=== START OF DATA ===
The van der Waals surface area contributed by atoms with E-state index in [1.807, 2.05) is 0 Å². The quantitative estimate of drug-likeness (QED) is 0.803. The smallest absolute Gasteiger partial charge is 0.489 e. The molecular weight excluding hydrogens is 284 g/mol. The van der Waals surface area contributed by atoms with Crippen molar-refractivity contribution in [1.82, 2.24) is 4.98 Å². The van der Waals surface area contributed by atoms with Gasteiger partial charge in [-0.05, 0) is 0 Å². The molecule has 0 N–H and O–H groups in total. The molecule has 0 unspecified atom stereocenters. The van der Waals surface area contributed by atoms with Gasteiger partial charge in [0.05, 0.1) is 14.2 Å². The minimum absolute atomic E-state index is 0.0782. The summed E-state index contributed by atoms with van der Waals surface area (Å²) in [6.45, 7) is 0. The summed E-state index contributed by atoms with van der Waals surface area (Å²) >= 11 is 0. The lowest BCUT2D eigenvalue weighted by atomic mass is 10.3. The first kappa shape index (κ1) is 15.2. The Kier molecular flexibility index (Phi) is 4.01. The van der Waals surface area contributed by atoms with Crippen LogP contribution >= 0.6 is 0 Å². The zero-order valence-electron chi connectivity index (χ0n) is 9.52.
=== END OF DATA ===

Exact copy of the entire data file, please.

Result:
The van der Waals surface area contributed by atoms with E-state index in [1.807, 2.05) is 0 Å². The quantitative estimate of drug-likeness (QED) is 0.803. The smallest absolute Gasteiger partial charge is 0.489 e. The molecular weight excluding hydrogens is 284 g/mol. The van der Waals surface area contributed by atoms with Crippen molar-refractivity contribution in [1.82, 2.24) is 4.98 Å². The van der Waals surface area contributed by atoms with Gasteiger partial charge in [-0.05, 0) is 0 Å². The molecule has 0 N–H and O–H groups in total. The molecule has 0 unspecified atom stereocenters. The van der Waals surface area contributed by atoms with Gasteiger partial charge in [0.05, 0.1) is 14.2 Å². The minimum absolute atomic E-state index is 0.0782. The summed E-state index contributed by atoms with van der Waals surface area (Å²) in [6.45, 7) is 0. The summed E-state index contributed by atoms with van der Waals surface area (Å²) >= 11 is 0. The lowest BCUT2D eigenvalue weighted by atomic mass is 10.3. The first kappa shape index (κ1) is 15.2. The Kier molecular flexibility index (Phi) is 4.01. The van der Waals surface area contributed by atoms with Crippen LogP contribution >= 0.6 is 0 Å². The zero-order valence-electron chi connectivity index (χ0n) is 9.52.